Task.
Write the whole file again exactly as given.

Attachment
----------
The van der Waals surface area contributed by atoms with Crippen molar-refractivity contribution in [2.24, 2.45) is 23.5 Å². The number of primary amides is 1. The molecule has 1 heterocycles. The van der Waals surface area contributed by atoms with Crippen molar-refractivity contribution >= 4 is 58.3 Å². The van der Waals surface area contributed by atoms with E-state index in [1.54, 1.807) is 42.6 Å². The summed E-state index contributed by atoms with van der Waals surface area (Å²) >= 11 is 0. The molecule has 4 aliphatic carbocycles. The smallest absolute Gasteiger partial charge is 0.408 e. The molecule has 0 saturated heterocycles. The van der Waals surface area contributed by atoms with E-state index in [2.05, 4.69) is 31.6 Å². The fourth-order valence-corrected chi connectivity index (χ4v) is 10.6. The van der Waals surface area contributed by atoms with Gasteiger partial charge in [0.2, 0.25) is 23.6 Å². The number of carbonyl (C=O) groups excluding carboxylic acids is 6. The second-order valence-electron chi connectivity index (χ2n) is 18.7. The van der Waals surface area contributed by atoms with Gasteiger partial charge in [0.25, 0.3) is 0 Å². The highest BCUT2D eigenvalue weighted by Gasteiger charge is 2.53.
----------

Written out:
The van der Waals surface area contributed by atoms with Crippen molar-refractivity contribution in [2.24, 2.45) is 23.5 Å². The number of primary amides is 1. The molecule has 1 heterocycles. The van der Waals surface area contributed by atoms with Crippen molar-refractivity contribution >= 4 is 58.3 Å². The van der Waals surface area contributed by atoms with E-state index in [1.54, 1.807) is 42.6 Å². The summed E-state index contributed by atoms with van der Waals surface area (Å²) >= 11 is 0. The molecule has 4 aliphatic carbocycles. The smallest absolute Gasteiger partial charge is 0.408 e. The molecule has 0 saturated heterocycles. The van der Waals surface area contributed by atoms with E-state index in [2.05, 4.69) is 31.6 Å². The fourth-order valence-corrected chi connectivity index (χ4v) is 10.6. The van der Waals surface area contributed by atoms with Gasteiger partial charge in [0.2, 0.25) is 23.6 Å². The number of carbonyl (C=O) groups excluding carboxylic acids is 6. The second-order valence-electron chi connectivity index (χ2n) is 18.7. The van der Waals surface area contributed by atoms with Gasteiger partial charge in [0.25, 0.3) is 0 Å². The highest BCUT2D eigenvalue weighted by Gasteiger charge is 2.53.